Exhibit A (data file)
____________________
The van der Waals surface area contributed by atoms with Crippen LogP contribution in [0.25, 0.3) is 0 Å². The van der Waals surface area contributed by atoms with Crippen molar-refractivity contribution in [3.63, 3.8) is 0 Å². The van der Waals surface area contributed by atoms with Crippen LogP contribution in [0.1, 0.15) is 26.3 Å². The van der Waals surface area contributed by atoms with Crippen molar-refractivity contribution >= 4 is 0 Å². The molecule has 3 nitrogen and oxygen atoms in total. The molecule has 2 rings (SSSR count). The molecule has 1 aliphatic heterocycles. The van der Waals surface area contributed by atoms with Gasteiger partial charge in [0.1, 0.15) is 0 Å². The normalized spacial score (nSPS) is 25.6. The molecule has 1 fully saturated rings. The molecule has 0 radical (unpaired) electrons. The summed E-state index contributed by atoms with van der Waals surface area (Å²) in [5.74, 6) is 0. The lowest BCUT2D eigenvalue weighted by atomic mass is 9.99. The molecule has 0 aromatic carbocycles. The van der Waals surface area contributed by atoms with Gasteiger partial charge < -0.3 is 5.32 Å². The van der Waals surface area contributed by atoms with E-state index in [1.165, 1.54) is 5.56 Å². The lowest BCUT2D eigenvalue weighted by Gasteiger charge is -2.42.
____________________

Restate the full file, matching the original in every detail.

The van der Waals surface area contributed by atoms with Crippen LogP contribution in [0.25, 0.3) is 0 Å². The van der Waals surface area contributed by atoms with Crippen molar-refractivity contribution in [3.63, 3.8) is 0 Å². The van der Waals surface area contributed by atoms with Crippen LogP contribution in [0.1, 0.15) is 26.3 Å². The van der Waals surface area contributed by atoms with Crippen molar-refractivity contribution >= 4 is 0 Å². The molecule has 3 nitrogen and oxygen atoms in total. The molecule has 2 rings (SSSR count). The molecule has 1 aliphatic heterocycles. The van der Waals surface area contributed by atoms with Gasteiger partial charge in [0.1, 0.15) is 0 Å². The normalized spacial score (nSPS) is 25.6. The molecule has 1 fully saturated rings. The molecule has 0 radical (unpaired) electrons. The summed E-state index contributed by atoms with van der Waals surface area (Å²) in [5.74, 6) is 0. The lowest BCUT2D eigenvalue weighted by atomic mass is 9.99. The molecule has 0 aromatic carbocycles. The van der Waals surface area contributed by atoms with Gasteiger partial charge < -0.3 is 5.32 Å². The van der Waals surface area contributed by atoms with E-state index in [1.165, 1.54) is 5.56 Å². The lowest BCUT2D eigenvalue weighted by Gasteiger charge is -2.42.